Media Outlet Banned for Trying to Make Sense of Trump Remarks on Obama

Presumptive Republican presidential nominee Donald Trump delivers remarks during the Faith and Freedom Coalition conference June 10, 2016, in Washington, DC.
What? Accuse me of insulting Obama? How dare you! Photo: Molly Riley/AFP/Getty Images

It’s not unprecedented for Donald Trump’s campaign to ban reporters or entire publications from coverage of his events or direct receipt of his propaganda. Usually this happens when said reporter or publication writes something negative about the candidate that displeases him or his people. But Team Trump did reach a new and hilarious low today by banning one of the Newspapers of Record for political affairs, the Washington Post, because the paper tried to make sense of rambling Trump remarks about President’s Obama’s reaction to the Orlando massacre. 

Here’s what Trump said:

Look, we’re led by a man that either is not tough, not smart, or he’s got something else in mind. And the something else in mind — you know, people can’t believe it,” the Post quoted Trump as saying on Fox News Monday morning. “People cannot, they cannot believe that President Obama is acting the way he acts and can’t even mention the words ‘radical Islamic terrorism.’ There’s something going on. It’s inconceivable. There’s something going on.”

Trump, who called on Obama to resign for not using the term “radical Islam” in his address to the nation Sunday, explained to Fox News, “He doesn’t get it or he gets it better than anybody understands — it’s one or the other, and either one is unacceptable.”

Well, speaking of an either/or proposition, Trump’s remarks were either an incoherent word salad, or intended as an innuendo about the president’s attitude toward “radical Islamic terrorism” connoting sympathy or even culpability. The Post’s Jenna Johnson, understandably, assumed the latter:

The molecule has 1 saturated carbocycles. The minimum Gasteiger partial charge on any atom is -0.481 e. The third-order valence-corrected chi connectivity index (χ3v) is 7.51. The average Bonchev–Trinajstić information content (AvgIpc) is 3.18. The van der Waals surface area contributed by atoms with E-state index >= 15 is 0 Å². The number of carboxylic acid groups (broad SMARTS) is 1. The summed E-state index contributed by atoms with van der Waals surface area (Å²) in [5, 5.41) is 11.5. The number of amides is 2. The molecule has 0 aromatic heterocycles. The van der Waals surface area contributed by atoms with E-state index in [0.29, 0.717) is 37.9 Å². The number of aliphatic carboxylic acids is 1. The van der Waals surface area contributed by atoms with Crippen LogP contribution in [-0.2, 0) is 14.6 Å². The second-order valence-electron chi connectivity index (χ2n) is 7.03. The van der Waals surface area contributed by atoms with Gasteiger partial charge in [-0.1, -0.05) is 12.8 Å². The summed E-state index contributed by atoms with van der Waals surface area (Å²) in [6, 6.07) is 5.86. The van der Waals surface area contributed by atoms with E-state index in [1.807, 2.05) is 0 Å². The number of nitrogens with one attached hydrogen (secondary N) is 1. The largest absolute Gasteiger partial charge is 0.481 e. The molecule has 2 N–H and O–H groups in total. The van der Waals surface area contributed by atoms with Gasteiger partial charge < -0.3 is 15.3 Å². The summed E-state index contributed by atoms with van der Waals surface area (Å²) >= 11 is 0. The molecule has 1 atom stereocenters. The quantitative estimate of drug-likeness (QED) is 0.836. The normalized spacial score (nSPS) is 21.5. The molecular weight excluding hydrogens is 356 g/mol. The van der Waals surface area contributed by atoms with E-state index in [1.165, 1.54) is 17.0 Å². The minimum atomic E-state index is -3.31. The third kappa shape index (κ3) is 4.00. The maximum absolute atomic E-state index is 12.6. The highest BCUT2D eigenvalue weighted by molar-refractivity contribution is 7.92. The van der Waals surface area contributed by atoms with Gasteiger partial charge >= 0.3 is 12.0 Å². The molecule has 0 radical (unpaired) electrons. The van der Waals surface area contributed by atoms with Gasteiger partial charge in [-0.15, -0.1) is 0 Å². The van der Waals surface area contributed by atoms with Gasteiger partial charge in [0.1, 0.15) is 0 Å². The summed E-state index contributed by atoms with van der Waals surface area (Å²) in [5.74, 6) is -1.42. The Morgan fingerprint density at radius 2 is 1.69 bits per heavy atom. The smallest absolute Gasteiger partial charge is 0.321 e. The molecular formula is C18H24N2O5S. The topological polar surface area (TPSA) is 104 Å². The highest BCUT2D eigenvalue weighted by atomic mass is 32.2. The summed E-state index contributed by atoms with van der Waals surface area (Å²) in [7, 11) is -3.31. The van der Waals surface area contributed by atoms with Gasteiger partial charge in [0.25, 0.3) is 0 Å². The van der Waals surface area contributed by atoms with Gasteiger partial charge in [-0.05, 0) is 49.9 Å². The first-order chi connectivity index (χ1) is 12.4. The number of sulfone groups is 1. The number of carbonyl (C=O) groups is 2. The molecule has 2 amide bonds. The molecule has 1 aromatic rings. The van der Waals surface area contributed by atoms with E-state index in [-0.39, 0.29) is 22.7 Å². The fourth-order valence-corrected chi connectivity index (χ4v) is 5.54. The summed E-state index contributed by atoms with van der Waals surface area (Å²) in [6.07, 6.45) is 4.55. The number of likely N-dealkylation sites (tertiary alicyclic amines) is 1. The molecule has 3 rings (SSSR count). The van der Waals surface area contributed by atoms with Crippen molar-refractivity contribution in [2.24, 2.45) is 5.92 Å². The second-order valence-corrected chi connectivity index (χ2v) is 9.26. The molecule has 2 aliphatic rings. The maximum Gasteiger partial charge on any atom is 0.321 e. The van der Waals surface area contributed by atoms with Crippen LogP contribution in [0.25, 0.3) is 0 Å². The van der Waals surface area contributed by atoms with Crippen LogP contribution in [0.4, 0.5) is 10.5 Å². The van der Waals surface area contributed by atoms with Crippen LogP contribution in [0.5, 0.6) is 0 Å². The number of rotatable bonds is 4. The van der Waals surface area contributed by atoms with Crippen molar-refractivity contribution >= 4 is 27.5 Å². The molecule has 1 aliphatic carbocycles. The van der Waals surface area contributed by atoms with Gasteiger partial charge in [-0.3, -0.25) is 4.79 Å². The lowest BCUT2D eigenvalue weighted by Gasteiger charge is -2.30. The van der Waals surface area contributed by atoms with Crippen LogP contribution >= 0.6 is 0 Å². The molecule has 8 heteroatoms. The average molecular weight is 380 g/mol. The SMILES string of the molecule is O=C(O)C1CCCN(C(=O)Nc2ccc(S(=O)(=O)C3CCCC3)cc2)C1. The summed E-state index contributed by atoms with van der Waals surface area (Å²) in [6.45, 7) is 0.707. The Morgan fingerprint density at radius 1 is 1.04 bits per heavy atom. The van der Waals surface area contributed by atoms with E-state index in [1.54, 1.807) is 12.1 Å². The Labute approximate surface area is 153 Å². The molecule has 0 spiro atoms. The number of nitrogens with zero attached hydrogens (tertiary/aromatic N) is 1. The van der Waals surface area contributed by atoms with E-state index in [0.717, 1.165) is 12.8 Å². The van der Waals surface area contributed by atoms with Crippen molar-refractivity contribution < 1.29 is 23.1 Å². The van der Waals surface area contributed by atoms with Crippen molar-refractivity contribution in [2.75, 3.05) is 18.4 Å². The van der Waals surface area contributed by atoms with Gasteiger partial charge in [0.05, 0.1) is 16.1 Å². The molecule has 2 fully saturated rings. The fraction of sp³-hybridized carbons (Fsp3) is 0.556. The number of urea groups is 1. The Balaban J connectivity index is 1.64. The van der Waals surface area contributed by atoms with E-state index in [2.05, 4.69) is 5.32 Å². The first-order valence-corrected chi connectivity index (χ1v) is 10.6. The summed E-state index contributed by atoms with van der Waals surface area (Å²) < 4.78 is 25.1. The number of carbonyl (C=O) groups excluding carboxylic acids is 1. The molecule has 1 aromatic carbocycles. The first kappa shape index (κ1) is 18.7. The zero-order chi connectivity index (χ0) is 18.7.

Donald Trump seemed to repeatedly accuse President Obama on Monday of identifying with radicalized Muslims who have carried out terrorist attacks in the United States and being complicit in the mass shooting at a gay nightclub in Orlando over the weekend, the worst the country has ever seen.

By way of background, Johnson mentioned that innuendos about Obama’s background and inclinations toward Muslims are not exactly new for Trump:

For months, Trump has slyly suggested that the president is not Christian and has questioned his compassion toward Muslims. Years ago, Trump was a major force in calls for the president to release his birth certificate and prove that he was born in the United States. On the campaign trail, Trump has repeatedly stated as fact conspiracy theories about the president, his rivals and Muslims, often refusing to back down from his assertions even when they are proven to be false.

That’s all entirely true. So what’s Team Trump complaining about? What other interpretation of the “there’s something going on” or “he gets it better than anyone understands” language would it offer?

Seems clear to me that Trump got caught in a clumsy and audible dog whistle and instead of shrugging it off as he often does, he decided to make an example of Johnson and the Post (assuming being excluded from Trump events is a punishment) for some reason beyond my understanding. But it did so by way of asserting what amounts to a right to be incoherent, and that’s a new one, even for Trump. 

Washington Post Banned by Trump